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Paphos marina – call for President to intervene

Kissonerga community council is drafting a letter calling on the president to intervene to ensure that the construction of the Paphos marina at Potima goes ahead as quickly as possible.

Paphos Marina CALLS for the president to intervene over lengthy delays to the construction of a much-anticipated Paphos marina at Potima are being made by the Kissonerga community council.

George Stylianou, mukhtar of Kissonerga, told the Cyprus Mail that the local authority is calling on the president to personally intervene to ensure that the construction of the multi-million euro facility can go ahead as quickly as possible.

“The continued delays mean that we can’t make any decisions concerning development projects and the upgrading of our beachfront area, as well as the construction of much needed breakwaters,” he said.

He added that the council is currently drafting a letter to be sent to the president next week.

In the latest development, the Poseidon consortium, whose bid was rejected in April, has launched an action against the administrative marine management committee.

Stylianou explained that the committee referred Poseidon’s bid to the attorney-general for his legal opinion.

“They had to provide documents for the project and the attorney-general found they weren’t sufficient, so they awarded the contract to Pafilia who were next on the list,” he said.

However, although Pafilia deposited all of the necessary documents in time, which also show they have sufficient funding for 60% of the project as required, no decision can be made until the court action by the Poseidon consortium is concluded, he said.

“The attorney- general has already given his opinion on this matter, and we shouldn’t have to wait again. Our opinion is that the authorities should proceed to the next tender bid on the list, which is Pafilia,” he said.

The Pafilia bid’s design will cost around €175 million euros, and the tender has gone through turbulent times due to the various recourses to the Supreme Court.

The tender for the project was first announced in 2007, and in 2008 it was initially awarded to the Cybarco-Pandora consortium, which includes the Leptos Group.

However, the other two bidding consortiums, Pafilia and Poseidon, a joint venture in which Aristo Developers is a major stakeholder, challenged the award at various stages. They claimed the winning developer used inside information to offer a lower figure for the construction of the Paphos marina.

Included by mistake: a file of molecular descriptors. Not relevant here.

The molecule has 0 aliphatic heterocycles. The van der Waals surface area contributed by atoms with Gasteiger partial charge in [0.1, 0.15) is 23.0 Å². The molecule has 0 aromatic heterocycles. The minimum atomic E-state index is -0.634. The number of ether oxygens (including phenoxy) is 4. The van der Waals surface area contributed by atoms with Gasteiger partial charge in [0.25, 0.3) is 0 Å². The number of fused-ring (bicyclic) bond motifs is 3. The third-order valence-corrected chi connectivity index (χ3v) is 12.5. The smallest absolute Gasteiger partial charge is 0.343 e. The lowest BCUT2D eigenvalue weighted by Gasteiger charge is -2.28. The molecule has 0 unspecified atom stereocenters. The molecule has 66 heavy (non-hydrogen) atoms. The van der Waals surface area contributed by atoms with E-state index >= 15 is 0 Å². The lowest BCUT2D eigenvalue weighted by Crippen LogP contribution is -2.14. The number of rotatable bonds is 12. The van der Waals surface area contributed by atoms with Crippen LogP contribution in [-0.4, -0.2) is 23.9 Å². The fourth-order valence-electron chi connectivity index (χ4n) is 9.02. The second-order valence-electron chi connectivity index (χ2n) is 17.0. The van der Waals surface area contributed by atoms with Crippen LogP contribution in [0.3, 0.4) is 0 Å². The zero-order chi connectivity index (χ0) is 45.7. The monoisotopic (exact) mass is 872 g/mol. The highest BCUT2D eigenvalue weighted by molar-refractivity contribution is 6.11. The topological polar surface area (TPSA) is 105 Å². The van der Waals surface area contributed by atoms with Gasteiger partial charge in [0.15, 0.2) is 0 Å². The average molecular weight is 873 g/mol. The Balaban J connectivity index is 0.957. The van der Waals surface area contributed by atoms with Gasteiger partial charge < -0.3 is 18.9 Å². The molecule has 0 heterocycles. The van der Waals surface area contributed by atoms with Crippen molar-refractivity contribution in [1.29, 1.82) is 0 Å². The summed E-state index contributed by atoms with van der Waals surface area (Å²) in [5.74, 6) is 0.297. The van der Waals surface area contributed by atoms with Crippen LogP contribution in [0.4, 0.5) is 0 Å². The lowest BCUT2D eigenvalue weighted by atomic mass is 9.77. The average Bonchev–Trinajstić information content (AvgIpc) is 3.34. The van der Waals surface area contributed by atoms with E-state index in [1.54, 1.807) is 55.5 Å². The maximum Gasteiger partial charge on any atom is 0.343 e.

The project was then frozen after litigation began in 2008.

In December 2015, the Supreme Court voted in favour of Poseidon and their €215m project. They then had to provide proof of funds – a total of 60 per cent of the amount, which was set at €125m.

However, after many months of negotiation, it was decided that Poseidon was unable to meet the financial criteria, and the project then passed on to Pafilia, the biggest developer in Cyprus.

Stylianou said that the local council is fed up with the delays and that asking for the same opinion for a second time will waste more time.

“This is holding us back. We want to start our plans for our beach and for the ten breakwaters in the sea, but these can’t be built until the marina has been constructed,” he said.

He said the council believes vested interests in the island’s three other marinas and a state of ‘political cannibalism’ are creating long delays.

“People are afraid to take decisions and they want to be covered, everyone is accusing everyone, but if they can’t take decisions they should resign,” he said.

Stylianou stressed that it’s time for the president to take a stand and also for prospective presidential candidates to air their opinions on the issue ahead of the upcoming elections.

“Contracts should have been signed ten years ago and by now the economy would be reaping the benefits,” he said.

Readers' comments

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  • Deanna says:

    Ten years??? If I were them I’d get contractors from outside the country.


    One thing you can be guaranteed in Cyprus, nothing is ever straightforward. NOTHING.

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